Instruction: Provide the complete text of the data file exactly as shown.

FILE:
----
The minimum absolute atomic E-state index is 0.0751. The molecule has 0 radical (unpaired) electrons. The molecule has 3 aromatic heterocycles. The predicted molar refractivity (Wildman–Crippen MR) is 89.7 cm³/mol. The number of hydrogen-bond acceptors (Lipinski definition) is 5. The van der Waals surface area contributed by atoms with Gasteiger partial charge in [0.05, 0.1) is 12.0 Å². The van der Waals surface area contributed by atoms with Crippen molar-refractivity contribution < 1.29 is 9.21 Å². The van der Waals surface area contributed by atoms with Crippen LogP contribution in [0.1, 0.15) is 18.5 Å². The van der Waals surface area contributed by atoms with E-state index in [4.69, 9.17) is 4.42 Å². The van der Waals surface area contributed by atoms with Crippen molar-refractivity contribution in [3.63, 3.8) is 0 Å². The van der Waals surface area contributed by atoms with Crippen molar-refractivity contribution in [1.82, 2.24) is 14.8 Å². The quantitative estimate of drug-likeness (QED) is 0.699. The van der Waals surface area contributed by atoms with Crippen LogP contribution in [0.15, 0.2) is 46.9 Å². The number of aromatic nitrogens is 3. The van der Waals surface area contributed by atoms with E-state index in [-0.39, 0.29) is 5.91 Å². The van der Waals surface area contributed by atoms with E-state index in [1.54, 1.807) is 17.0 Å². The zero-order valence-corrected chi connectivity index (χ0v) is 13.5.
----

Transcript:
The minimum absolute atomic E-state index is 0.0751. The molecule has 0 radical (unpaired) electrons. The molecule has 3 aromatic heterocycles. The predicted molar refractivity (Wildman–Crippen MR) is 89.7 cm³/mol. The number of hydrogen-bond acceptors (Lipinski definition) is 5. The van der Waals surface area contributed by atoms with Gasteiger partial charge in [0.05, 0.1) is 12.0 Å². The van der Waals surface area contributed by atoms with Crippen molar-refractivity contribution < 1.29 is 9.21 Å². The van der Waals surface area contributed by atoms with Crippen LogP contribution in [0.1, 0.15) is 18.5 Å². The van der Waals surface area contributed by atoms with E-state index in [4.69, 9.17) is 4.42 Å². The van der Waals surface area contributed by atoms with Crippen molar-refractivity contribution in [3.63, 3.8) is 0 Å². The van der Waals surface area contributed by atoms with Crippen molar-refractivity contribution in [1.82, 2.24) is 14.8 Å². The quantitative estimate of drug-likeness (QED) is 0.699. The van der Waals surface area contributed by atoms with Crippen LogP contribution in [0.15, 0.2) is 46.9 Å². The number of aromatic nitrogens is 3. The van der Waals surface area contributed by atoms with E-state index in [-0.39, 0.29) is 5.91 Å². The van der Waals surface area contributed by atoms with E-state index in [1.54, 1.807) is 17.0 Å². The zero-order valence-corrected chi connectivity index (χ0v) is 13.5.